Presentation on theme: "The Voluntary Sector and Horizontal Policy- making devolution in the UK: the case of Northern Ireland Nick Acheson Social and Policy Research Institute,"— Presentation transcript:
The Voluntary Sector and Horizontal Policy- making devolution in the UK: the case of Northern Ireland Nick Acheson Social and Policy Research Institute, University of Ulster
The UK’s assymetrical federalism Differences in political context and administrative style; England is divergent from ‘traditional’ welfare state; Control over social policy seen as an important justification for devolution; Less difference between the 4 ‘nations’ in policy towards the third sector than other policy areas.
Why is devolution a question for voluntary sector studies? Both organizations and the problems they seek to address are embedded in ‘social economy’ of welfare and the political settlements that underpin welfare states; Insofar as these are different, over time there will be divergence in: What organizations exist; What they do; How they relate to state institutions ; Analysis of differences can contribute to theorizing state/sector relations
Where to look for differences There is a need to develop a shared theoretical framework on which to base comparisons; Extent of commitment to ‘horizontal’ policy- making towards the sector as a whole; The nature of that commitment; Extent of impact of ‘modernization’ agenda
Some Northern Ireland context The ‘Troubles’ and their consequences; The democratic deficit ‘Helicopter rule’ Nature of political settlement Lack of political commitment to civil society The divided nature of civil society The dependence of the NI economy on public expenditure
Total central government funding of voluntary and community organizations in the UK per capita per nation 2001/02 Total funding (£) England24.52 Northern Ireland49.76 Scotland34.17 Wales33.56 Total UK34.45
Horizontal policy on voluntary and community organizations in NI There is no ‘Third Sector’ as an object of policy in NI. Long history of government intervention in the sphere of voluntary action 1993 Strategy for Support of the Voluntary Sector and for Community Development First ‘horizontal’ policy in the UK Influenced the conclusions of the Deakin Commission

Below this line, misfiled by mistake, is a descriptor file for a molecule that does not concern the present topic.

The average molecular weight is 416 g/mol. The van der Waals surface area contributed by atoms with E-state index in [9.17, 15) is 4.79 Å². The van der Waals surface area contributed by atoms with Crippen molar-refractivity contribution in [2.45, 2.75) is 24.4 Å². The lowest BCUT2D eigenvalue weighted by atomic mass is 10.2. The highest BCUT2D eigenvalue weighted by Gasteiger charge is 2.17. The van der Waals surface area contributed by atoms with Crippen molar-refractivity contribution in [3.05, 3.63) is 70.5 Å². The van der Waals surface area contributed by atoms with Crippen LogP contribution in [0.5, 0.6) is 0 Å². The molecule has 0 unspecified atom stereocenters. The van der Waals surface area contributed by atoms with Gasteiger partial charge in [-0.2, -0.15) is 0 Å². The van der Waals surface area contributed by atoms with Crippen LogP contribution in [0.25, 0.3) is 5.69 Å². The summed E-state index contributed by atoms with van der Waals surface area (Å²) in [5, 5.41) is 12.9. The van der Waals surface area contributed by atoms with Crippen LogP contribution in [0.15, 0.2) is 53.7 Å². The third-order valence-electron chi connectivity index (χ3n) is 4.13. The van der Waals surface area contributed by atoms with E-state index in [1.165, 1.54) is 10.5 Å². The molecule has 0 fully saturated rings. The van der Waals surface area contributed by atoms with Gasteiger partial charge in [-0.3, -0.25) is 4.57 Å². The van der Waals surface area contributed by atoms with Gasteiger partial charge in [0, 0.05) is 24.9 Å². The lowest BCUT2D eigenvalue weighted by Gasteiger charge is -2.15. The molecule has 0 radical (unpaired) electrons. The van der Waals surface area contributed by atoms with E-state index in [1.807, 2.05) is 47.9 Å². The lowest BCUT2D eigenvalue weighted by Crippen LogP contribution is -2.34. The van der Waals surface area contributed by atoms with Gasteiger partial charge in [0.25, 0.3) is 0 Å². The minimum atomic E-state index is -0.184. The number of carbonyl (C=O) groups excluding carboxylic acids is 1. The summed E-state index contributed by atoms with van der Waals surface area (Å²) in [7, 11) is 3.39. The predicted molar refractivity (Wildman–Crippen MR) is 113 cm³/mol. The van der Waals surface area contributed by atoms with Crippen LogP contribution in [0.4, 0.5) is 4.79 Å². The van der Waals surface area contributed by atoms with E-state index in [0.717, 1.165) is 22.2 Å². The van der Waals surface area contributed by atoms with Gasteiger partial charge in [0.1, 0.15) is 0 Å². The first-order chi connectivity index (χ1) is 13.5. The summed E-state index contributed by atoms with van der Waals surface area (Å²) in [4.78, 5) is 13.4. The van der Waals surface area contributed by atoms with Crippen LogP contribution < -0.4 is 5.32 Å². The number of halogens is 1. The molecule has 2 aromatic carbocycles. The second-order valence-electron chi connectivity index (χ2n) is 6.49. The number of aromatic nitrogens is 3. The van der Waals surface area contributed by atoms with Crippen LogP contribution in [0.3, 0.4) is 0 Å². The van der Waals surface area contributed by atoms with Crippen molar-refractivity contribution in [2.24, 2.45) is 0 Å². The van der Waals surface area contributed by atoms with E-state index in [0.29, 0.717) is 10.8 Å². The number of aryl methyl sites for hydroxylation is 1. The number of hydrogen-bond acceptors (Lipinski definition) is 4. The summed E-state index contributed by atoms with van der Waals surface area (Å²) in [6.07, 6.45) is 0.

Voluntary Action, New Labour and the NI Peace Process 1 The 1998 ‘Good Friday Agreement’ civic forum Equality provisions in 1998 Northern Ireland Act Northern Ireland ‘Compact’ endorsed by the newly elected Executive in 2001 2003, Partners for Change: A Government Strategy for the support of Voluntary and Community Organizations - Joint Government Voluntary Sector Forum established
Voluntary Action, New Labour and the NI Peace Process 2 2003, Assembly suspended and a return to Direct Rule 2003 – 2007 application of New Labour policies 2005, Positive Steps: The Government’s Response to Investing Together: Report of the Task Force on Resourcing the Voluntary and Community Sector Narrative of the voluntary sector’s role closely aligned to that in England (minus the debate about the compact), but Modernization of government and cementing the peace conflated A strong narrative commitment to the vital role of the sector in this context accompanied by lacklustre support from individual government departments
Time for the voluntary sector to “move over” 2007 Newly elected Assembly and Executive reinstated; 2008 (Dec) existing policy framework ends, New policy framework due. Little ideological commitment to ‘New Labour’ assumptions among political parties in power; Time for the voluntary sector to “move over”; goodbye compact?
The voluntary and community sector in NI: Key trends Income from European Union sources has dropped from £82m in 1996/97, £58m in 2003/04 to £11m in 2006/07 Sector is contracting: Income down by 7.2% between 2003/04 and 2006/07, but Government funding is up: now the largest single funder, spending £259.1m (45% of total income, up from 35% in 2003/04) Two thirds (67.3%) of organizations were dependent for half or more of their income from government sources and more than one in five (20%) for 75% or more; Half of all income was generated by 5% of organizations;
Organizations by industry: earned income and funding from government % Organization % earned income %Funding from Government Advice and information 8.918.048.5 Arts/cultural/ heritage 8.38.723.3 Community development 27.020.031.5 Disability 7.482.581.6 Education/trai ning 6.562.083.1 Health7.333.513.8 Older people4.77.274.4
A switch to earned income? Trend data is unreliable and contradictory, but; Earned income accounted for 50.8% of all income, up from 23.5% in 2000/01; As a proportion of income from government, earned income increased from 7.7% in 2000/01 to 31.6% in 2003/04 and 64.3% in 2006/07.
Three key changes in funding environment Collapse of funding from European Union with the ending of the second Peace Programme and the redirection of EU funds towards accession states Increasing dependence on government funding A significant switch to earned income from voluntary and grant income (among the organizations responding to questionnaire)
Where is this going? the marriage of convenience is over; Increase in hybridity among insiders – welcome to the shadow state; A marginal life for outsiders (how will they make their voice heard?)